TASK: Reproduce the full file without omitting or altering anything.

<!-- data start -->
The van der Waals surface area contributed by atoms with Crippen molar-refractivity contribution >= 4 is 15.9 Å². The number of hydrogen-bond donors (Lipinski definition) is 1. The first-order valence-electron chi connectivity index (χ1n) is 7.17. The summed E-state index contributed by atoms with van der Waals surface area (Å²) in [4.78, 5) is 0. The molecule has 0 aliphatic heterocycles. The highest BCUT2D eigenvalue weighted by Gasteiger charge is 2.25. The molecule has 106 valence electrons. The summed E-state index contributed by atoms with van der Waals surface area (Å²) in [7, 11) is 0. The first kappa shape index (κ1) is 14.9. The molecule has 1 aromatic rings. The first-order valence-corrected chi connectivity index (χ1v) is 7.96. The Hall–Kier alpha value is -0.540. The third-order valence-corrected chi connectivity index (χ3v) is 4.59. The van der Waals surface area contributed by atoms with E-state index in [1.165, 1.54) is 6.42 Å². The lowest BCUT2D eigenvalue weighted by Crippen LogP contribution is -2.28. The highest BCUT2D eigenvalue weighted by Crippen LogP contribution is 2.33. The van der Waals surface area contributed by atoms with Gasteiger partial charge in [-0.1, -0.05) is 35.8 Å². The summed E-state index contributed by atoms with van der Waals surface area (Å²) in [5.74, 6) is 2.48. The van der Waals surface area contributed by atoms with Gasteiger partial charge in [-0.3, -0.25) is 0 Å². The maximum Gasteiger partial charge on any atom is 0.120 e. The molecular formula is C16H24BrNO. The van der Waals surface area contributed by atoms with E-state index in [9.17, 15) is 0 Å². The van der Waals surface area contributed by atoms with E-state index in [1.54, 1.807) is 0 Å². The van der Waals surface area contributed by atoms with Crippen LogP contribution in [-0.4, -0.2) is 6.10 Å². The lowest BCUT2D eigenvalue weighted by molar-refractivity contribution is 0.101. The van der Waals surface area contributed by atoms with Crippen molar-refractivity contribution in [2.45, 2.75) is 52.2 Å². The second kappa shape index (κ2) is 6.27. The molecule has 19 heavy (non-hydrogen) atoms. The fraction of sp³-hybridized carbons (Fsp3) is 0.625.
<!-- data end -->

The van der Waals surface area contributed by atoms with Crippen molar-refractivity contribution >= 4 is 15.9 Å². The number of hydrogen-bond donors (Lipinski definition) is 1. The first-order valence-electron chi connectivity index (χ1n) is 7.17. The summed E-state index contributed by atoms with van der Waals surface area (Å²) in [4.78, 5) is 0. The molecule has 0 aliphatic heterocycles. The highest BCUT2D eigenvalue weighted by Gasteiger charge is 2.25. The molecule has 106 valence electrons. The summed E-state index contributed by atoms with van der Waals surface area (Å²) in [7, 11) is 0. The first kappa shape index (κ1) is 14.9. The molecule has 1 aromatic rings. The first-order valence-corrected chi connectivity index (χ1v) is 7.96. The Hall–Kier alpha value is -0.540. The third-order valence-corrected chi connectivity index (χ3v) is 4.59. The van der Waals surface area contributed by atoms with E-state index in [1.165, 1.54) is 6.42 Å². The lowest BCUT2D eigenvalue weighted by Crippen LogP contribution is -2.28. The highest BCUT2D eigenvalue weighted by Crippen LogP contribution is 2.33. The van der Waals surface area contributed by atoms with Gasteiger partial charge in [-0.1, -0.05) is 35.8 Å². The summed E-state index contributed by atoms with van der Waals surface area (Å²) in [5.74, 6) is 2.48. The van der Waals surface area contributed by atoms with Gasteiger partial charge in [-0.3, -0.25) is 0 Å². The maximum Gasteiger partial charge on any atom is 0.120 e. The molecular formula is C16H24BrNO. The van der Waals surface area contributed by atoms with E-state index in [9.17, 15) is 0 Å². The van der Waals surface area contributed by atoms with E-state index in [1.54, 1.807) is 0 Å². The van der Waals surface area contributed by atoms with Crippen LogP contribution in [-0.4, -0.2) is 6.10 Å². The lowest BCUT2D eigenvalue weighted by molar-refractivity contribution is 0.101. The van der Waals surface area contributed by atoms with Crippen molar-refractivity contribution in [2.45, 2.75) is 52.2 Å². The second kappa shape index (κ2) is 6.27. The molecule has 19 heavy (non-hydrogen) atoms. The fraction of sp³-hybridized carbons (Fsp3) is 0.625.